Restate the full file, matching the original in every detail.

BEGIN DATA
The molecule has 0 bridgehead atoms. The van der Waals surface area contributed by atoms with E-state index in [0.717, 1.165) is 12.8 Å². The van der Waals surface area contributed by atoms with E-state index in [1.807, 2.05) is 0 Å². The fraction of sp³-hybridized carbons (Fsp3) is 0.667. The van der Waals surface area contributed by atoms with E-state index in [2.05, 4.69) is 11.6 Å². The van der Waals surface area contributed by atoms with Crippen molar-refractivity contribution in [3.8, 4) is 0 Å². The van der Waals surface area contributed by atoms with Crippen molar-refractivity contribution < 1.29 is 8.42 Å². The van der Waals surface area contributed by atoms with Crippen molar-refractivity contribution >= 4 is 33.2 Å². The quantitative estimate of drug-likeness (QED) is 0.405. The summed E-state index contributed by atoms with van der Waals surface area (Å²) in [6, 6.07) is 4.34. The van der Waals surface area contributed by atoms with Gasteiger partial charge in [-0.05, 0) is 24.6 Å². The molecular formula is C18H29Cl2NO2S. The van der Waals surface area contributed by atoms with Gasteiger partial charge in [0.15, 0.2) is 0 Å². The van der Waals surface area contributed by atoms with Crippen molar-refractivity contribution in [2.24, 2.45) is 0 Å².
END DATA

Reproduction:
The molecule has 0 bridgehead atoms. The van der Waals surface area contributed by atoms with E-state index in [0.717, 1.165) is 12.8 Å². The van der Waals surface area contributed by atoms with E-state index in [1.807, 2.05) is 0 Å². The fraction of sp³-hybridized carbons (Fsp3) is 0.667. The van der Waals surface area contributed by atoms with E-state index in [2.05, 4.69) is 11.6 Å². The van der Waals surface area contributed by atoms with Crippen molar-refractivity contribution in [3.8, 4) is 0 Å². The van der Waals surface area contributed by atoms with Crippen molar-refractivity contribution < 1.29 is 8.42 Å². The van der Waals surface area contributed by atoms with Crippen molar-refractivity contribution >= 4 is 33.2 Å². The quantitative estimate of drug-likeness (QED) is 0.405. The summed E-state index contributed by atoms with van der Waals surface area (Å²) in [6, 6.07) is 4.34. The van der Waals surface area contributed by atoms with Gasteiger partial charge in [-0.05, 0) is 24.6 Å². The molecular formula is C18H29Cl2NO2S. The van der Waals surface area contributed by atoms with Gasteiger partial charge in [0.15, 0.2) is 0 Å². The van der Waals surface area contributed by atoms with Crippen molar-refractivity contribution in [2.24, 2.45) is 0 Å².